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Ordered by the House of Commons to be printed 14th July 2004 - page 51 / 216

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CHAPTER 4

COUNTER-PROLIFERATION MACHINERY

4.1 INTRODUCTION

137.

The proliferation of nuclear, chemical and biological weapons and their delivery systems has been recognised by successive British Governments as a major threat to the country’s interests. Internationally, those concerns have been manifested not least through the UK’s support for the Nuclear Non-Proliferation Treaty, the Chemical Weapons Convention, the Biological and Toxin Weapons Convention and the Missile Technology Control Regime. Since the Cold War, the UK has had a range of mechanisms to prevent or limit proliferation and sensitive technology transfers. In this Chapter, we describe the current UK counter- proliferation machinery in relation to countries of concern and non-state actors such as terrorist groups.

4.2 DEPARTMENTAL RESPONSIBILITIES

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The Foreign and Commonwealth Office (FCO) is responsible for advice on all aspects of counter-proliferation policy including treaties and conventions, sanctions and export control policy.

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The Department of Trade and Industry (DTI) is responsible for the implementation of the UK’s international obligations relating to the Chemical Weapons Convention and the International Atomic Energy Agency, and, through the Export Control Organisation (ECO), for processing all applications for export licenses. The DTI is also responsible for export control legislation and contributes to the formulation of general policy on United Nations sanctions.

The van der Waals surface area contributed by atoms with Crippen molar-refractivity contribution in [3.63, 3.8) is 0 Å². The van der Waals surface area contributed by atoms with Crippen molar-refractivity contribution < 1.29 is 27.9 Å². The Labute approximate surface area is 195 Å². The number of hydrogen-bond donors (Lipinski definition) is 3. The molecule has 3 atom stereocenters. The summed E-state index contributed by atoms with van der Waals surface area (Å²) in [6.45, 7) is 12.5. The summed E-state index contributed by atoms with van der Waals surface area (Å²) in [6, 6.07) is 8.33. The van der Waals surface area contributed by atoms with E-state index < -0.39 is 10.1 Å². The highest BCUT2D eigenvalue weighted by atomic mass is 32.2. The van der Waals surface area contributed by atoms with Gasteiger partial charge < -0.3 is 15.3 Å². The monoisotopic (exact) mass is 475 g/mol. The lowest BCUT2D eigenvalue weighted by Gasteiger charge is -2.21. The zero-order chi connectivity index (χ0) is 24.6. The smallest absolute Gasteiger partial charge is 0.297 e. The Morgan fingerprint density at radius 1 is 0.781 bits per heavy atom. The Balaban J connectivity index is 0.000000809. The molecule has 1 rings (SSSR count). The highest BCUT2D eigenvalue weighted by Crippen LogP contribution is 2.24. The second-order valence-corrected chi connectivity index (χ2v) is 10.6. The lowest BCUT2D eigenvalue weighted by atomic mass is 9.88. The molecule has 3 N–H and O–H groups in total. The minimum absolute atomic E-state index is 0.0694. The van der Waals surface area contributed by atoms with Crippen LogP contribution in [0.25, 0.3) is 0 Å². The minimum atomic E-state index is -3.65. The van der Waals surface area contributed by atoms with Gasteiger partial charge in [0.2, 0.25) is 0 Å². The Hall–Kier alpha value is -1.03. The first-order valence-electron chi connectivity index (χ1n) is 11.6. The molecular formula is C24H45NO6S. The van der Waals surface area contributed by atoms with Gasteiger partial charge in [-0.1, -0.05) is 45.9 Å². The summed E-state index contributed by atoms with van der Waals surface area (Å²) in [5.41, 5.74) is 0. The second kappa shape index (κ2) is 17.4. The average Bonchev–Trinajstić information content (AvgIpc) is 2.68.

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The Ministry of Defence is responsible for the defence response to nuclear, chemical and biological threats and ensures that defence considerations are taken into account in the Government’s counter-proliferation policy. The Defence Intelligence Staff provides detailed advice across the full range of counter-proliferation issues, including technical analysis of weapons, production programmes, delivery systems and procurement networks.

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HM Customs and Excise are responsible for the enforcement of export licensing controls including the investigation and prosecution of suspected offences.

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Within the Cabinet Office, the Joint Intelligence Committee, supported by the Assessments Staff, provides strategic national intelligence assessments which inform counter-proliferation policy decisions. The Head of the Defence and Overseas Secretariat of the Cabinet Office is responsible for co-ordinating policy on counter-proliferation across Whitehall through the Counter-Proliferation Committee (CPC), which he chairs.

4.3 CO-ORDINATION

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The CPC is the principal co-ordination mechanism for strategic counter-proliferation policy. It was formed in July 2002, bringing together policy and operational issues that had

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